State hits new record Low unemployment, Lowndes adds new jobs but third highest

Published 9:47 am Friday, December 22, 2017

By Fred Guarino

The Lowndes Signal

Governor Kay Ivey announced Friday, Dec. 22 that Alabama’s preliminary, seasonally adjusted November unemployment rate set a new record low of 3.5 percent. And while Lowndes County is adding about 70 new jobs with the recent opening of a Love’s Travel Stop, the county ranks third highest in unemployment in the state, according to the Alabama Department of Labor’s preliminary November numbers.

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While Lowndes County unemployment ticked up slightly from October’s revised rate of 6.3 percent to a preliminary November unemployment rate of 6.4 percent, the county’s unemployment rate is 3.7 percent better than the revised November 2016 rate of 10.1 percent.

Counties with the lowest November preliminary unemployment rates are: Shelby County at 2.6 percent, Marshall and Cullman Counties at 3.0 percent and Madison, Lee, and Elmore Counties at 3.1 percent.

 

Counties with the highest November preliminary unemployment rates are: Wilcox County at 9.3 percent, Clarke County at 6.7 percent, Lowndes at 6.4 percent, Perry at 6.3 percent and Greene at 6.1 percent. Dallas County has a preliminary November unemployment rate of 5.8 percent.

 

The new Love’s in the Hope Hull area at 1127 Tyson Road (Interstate 65, Exit 158) officially opened for business on Thursday, Dec. 14, adding approximately 70 new jobs to Lowndes County.

 

Lowndes County Commission Chairman Carnell McAlpine said, “I’m hoping that half or more of those jobs will really be Lowndes County residents. And additionally, it is going to increase our tax base… I’m sure at least $300,000 or $400,000 per year with sales.”

Jim Byard Jr., executive director of the Lowndes County Economic Development Commission said the new Love’s means jobs, sales and fuel for Lowndes County. And he said, “The sales tax is a direct benefit to every citizen in Lowndes County whether they ever set foot in that Love’s or not because that money goes into the coffers of the Lowndes County Commission and helps run county government… provide for the sheriff’s department and the roads department.”

According to the Alabama Department of Labor., the state’s 3.5 percent is down from October’s previous record setting rate of 3.6 percent, and well below November 2016’s rate of 6.2 percent.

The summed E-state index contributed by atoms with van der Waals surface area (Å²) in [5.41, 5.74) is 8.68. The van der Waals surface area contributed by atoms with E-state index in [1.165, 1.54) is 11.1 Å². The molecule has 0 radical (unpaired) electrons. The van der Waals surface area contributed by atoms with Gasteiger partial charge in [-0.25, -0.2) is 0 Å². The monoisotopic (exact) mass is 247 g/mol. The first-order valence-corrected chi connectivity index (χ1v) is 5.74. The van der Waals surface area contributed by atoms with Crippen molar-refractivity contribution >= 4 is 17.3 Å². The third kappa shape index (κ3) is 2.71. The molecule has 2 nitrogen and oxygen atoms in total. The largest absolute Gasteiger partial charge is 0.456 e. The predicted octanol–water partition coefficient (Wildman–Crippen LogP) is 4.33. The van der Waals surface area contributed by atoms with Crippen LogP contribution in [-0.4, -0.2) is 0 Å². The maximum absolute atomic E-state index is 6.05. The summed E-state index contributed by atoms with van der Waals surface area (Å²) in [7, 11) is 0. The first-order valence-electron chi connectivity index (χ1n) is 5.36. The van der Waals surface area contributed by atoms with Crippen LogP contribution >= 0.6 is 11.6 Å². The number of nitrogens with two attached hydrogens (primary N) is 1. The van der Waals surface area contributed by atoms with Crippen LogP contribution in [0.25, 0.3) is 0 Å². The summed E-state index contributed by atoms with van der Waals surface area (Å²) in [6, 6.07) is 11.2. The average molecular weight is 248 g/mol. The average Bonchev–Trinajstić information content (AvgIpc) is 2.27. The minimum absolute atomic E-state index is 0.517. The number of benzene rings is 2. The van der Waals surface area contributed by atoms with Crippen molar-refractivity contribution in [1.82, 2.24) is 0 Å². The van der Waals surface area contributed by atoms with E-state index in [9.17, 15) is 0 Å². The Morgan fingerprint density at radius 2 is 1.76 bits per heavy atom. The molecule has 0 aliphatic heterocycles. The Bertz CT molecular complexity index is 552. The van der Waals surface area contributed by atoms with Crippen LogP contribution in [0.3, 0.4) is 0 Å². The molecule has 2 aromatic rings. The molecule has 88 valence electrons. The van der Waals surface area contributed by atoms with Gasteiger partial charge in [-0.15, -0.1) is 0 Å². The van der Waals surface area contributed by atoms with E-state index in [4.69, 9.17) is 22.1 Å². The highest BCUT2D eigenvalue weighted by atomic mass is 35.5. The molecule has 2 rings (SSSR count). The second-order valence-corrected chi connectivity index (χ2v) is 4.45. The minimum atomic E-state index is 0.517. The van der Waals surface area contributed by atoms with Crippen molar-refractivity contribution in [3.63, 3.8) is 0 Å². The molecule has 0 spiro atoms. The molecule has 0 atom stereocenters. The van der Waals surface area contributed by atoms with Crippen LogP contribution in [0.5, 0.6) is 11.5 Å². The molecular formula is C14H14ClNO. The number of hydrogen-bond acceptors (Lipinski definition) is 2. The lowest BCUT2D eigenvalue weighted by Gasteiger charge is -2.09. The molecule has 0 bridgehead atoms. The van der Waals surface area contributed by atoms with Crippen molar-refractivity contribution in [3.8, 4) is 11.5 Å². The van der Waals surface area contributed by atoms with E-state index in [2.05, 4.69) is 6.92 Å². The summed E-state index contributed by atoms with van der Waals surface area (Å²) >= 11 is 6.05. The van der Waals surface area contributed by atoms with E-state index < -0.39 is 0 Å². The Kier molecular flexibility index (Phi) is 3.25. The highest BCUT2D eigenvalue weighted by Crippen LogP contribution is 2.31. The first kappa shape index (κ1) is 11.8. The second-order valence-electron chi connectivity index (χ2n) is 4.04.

November’s rate represents 75,807 unemployed persons, also a new record low, compared to 77,231 in October and 136,135 in November 2016. More people were counted as employed in November, with 2,087,667 people working, up from 2,079,720 in October, and 40,152 more than in November 2016, when 2,047,515 were counted as employed.

“It was just last month when we reached the extraordinary milestone of breaking all previous unemployment rate records, but now just a month later the trend continues and we have once again broken those records.” Ivey said.  “This continued historic decline in our unemployment rate, coupled with the fact that Alabama’s businesses are employing more Alabamians than ever before, shows that we are truly moving forward and proving to everyone that Alabama is a great place to live and do business.”

“We have 30,500 more jobs now than we did last year, over 40,000 more people are working, and the number of unemployed has dropped by over 60,000 from last year –  the fewest number of people counted as unemployed in Alabama history!  We will continue our work to ensure that any Alabamian who wants a job, can find one,” Ivey continued.

“Our construction employment, currently measuring 91,500, is at one of its highest levels in more than eight years,” said Fitzgerald Washington, secretary of the Alabama Department of Labor.  “Construction employment is an indicator of economic stability, and we have seen a steady increase in construction employment for most of this year.  Additionally, our manufacturing employment is at its highest level in nearly nine years, nearing 2008 levels, which are pre-recessionary in Alabama.”

“All 67 counties experienced significant drops in their unemployment rates over the year,” continued Washington.  “Wilcox County, which traditionally has the highest unemployment rate in the state, has seen its rate drop by 5.7 percentage points since last year.  2017 marks the first time in a decade that all counties’ unemployment rates have been in the single digits.”

Major cities with the lowest unemployment rates are: Vestavia Hills at 2.4 percent, Homewood at 2.5 percent and Alabaster and Hoover at 2.6 percent. Major cities with the highest unemployment rates are: Selma at 6.6 percent Prichard at 6.5 percent and Anniston and Bessemer at 4.9 percent.